ABI Research (http://www.abiresearch.com) anticipates that the sensor-driven user interface (UI) will be an emergent theme in the next wave of mobile UI innovation — turning objects, locations, and people into networked, interactive elements.
By 2013, 85% of smartphones will ship with GPS, over 50% will ship with accelerometers, and almost 50% will have gyroscopes, says the research group.
“The growth of sensors in smartphones will be driven by applications such as gaming, location awareness, and augmented reality, as well as the expansion of motion-based commands,” says senior analyst Victoria Fodale. “The high-level operating system of a smartphone, which provides open application programming interfaces (APIs), has facilitated the use of data from cameras, sensors, and GPS receivers.”
When an accelerometer is combined with a gyroscope, developers are able to create applications that can sense motion on six axes: up and down, left and right, forward and backwards, as well as roll, pitch, and yaw rotations. This gives a mobile device similar functionality to a game controller such as the Nintendo Wii.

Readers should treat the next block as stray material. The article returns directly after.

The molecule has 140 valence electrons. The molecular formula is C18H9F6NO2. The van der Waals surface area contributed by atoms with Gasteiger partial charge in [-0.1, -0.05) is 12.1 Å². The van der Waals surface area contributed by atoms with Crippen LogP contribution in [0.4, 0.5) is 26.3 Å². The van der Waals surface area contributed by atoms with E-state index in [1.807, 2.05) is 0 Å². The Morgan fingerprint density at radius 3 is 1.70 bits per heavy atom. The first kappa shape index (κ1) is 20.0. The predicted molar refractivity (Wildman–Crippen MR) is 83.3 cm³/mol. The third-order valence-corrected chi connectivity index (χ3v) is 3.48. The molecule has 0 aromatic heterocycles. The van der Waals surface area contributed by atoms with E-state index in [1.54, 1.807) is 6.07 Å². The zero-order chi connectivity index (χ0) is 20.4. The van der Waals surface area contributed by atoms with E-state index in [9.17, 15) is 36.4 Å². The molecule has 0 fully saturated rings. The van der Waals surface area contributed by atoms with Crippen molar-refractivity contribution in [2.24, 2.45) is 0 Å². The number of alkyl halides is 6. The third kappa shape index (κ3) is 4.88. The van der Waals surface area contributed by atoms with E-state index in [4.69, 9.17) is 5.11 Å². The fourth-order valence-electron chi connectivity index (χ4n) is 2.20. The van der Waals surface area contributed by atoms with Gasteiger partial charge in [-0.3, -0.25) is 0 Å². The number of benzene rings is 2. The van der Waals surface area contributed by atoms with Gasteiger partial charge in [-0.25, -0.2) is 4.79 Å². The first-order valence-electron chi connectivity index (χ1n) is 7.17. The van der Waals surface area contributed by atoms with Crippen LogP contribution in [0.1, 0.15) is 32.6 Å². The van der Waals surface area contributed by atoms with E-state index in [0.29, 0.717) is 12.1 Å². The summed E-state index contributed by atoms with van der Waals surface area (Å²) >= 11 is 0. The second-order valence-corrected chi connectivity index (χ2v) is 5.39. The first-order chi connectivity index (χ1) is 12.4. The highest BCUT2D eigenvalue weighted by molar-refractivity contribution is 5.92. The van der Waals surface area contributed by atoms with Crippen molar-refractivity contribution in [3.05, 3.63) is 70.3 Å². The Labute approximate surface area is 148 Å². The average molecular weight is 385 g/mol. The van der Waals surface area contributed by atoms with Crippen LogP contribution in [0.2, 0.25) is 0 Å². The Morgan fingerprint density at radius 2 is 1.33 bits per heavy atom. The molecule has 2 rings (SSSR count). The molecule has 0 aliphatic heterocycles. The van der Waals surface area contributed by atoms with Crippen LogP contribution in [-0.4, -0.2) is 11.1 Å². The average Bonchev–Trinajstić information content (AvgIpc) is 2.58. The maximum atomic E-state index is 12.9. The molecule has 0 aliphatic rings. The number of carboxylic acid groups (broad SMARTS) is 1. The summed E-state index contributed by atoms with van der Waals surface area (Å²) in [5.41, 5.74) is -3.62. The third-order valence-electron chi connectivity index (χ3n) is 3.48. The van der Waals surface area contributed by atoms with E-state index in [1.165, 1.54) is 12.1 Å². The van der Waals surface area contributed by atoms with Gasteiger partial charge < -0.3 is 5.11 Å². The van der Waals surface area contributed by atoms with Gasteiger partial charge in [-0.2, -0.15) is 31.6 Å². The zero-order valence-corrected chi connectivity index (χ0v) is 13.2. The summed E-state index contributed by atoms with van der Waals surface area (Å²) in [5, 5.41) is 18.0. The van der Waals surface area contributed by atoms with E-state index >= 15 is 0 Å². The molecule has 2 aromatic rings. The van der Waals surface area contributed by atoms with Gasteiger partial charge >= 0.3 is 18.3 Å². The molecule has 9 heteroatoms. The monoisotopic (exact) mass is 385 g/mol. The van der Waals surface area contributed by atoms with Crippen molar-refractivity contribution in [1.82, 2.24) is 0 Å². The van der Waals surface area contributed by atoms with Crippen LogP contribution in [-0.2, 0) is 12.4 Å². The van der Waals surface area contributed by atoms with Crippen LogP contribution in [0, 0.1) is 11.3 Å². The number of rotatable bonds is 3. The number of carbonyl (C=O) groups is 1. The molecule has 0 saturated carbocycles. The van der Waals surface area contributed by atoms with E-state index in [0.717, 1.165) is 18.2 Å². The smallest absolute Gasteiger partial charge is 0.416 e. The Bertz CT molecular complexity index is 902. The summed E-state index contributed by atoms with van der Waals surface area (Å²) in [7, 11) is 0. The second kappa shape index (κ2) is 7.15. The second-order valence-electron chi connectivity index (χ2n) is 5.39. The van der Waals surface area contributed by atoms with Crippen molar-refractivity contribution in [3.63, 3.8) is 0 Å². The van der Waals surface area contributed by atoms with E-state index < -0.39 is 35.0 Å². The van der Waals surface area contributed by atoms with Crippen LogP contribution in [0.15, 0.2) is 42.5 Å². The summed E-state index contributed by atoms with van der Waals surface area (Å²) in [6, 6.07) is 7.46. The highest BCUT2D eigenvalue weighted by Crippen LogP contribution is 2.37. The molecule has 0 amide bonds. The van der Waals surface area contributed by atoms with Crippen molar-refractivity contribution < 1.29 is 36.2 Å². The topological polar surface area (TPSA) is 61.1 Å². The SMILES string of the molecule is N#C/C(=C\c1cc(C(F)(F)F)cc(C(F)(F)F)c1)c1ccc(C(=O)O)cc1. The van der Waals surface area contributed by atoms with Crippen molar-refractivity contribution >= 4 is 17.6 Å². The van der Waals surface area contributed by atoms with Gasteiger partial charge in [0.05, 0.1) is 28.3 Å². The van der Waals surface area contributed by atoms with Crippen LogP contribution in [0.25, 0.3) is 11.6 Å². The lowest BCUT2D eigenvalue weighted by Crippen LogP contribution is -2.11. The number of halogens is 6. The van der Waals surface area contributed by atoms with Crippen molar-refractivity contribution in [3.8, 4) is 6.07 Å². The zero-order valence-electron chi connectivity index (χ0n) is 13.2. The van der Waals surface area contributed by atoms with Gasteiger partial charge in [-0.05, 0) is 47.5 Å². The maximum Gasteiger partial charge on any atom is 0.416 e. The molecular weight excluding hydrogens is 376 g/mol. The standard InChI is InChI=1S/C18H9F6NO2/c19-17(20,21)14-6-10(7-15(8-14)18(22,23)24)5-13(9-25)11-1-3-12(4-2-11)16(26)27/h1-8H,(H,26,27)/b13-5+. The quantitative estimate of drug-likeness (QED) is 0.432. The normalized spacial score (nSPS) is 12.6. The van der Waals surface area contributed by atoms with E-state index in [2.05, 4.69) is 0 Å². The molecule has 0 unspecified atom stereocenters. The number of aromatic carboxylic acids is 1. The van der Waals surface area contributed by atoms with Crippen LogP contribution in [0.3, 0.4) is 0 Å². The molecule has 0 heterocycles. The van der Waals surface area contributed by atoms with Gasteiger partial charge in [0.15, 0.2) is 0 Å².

Prompted by Apple’s UI innovations with the iPhone, smartphone OEMs have poured resources into UI design and development. Many original equipment manufacturers (OEMs), particularly those using Google’s Android OS, developed their own custom UI overlays.
Sensors will also help OEMs to innovate beyond a touchscreen UI for differentiation in the marketplace. However added functionality must be balanced with ease of use. “There is an inherent paradox with technology,” says Fodale. “As mobile devices integrate more technology, the UI must be kept simple enough to be intuitive for the user.”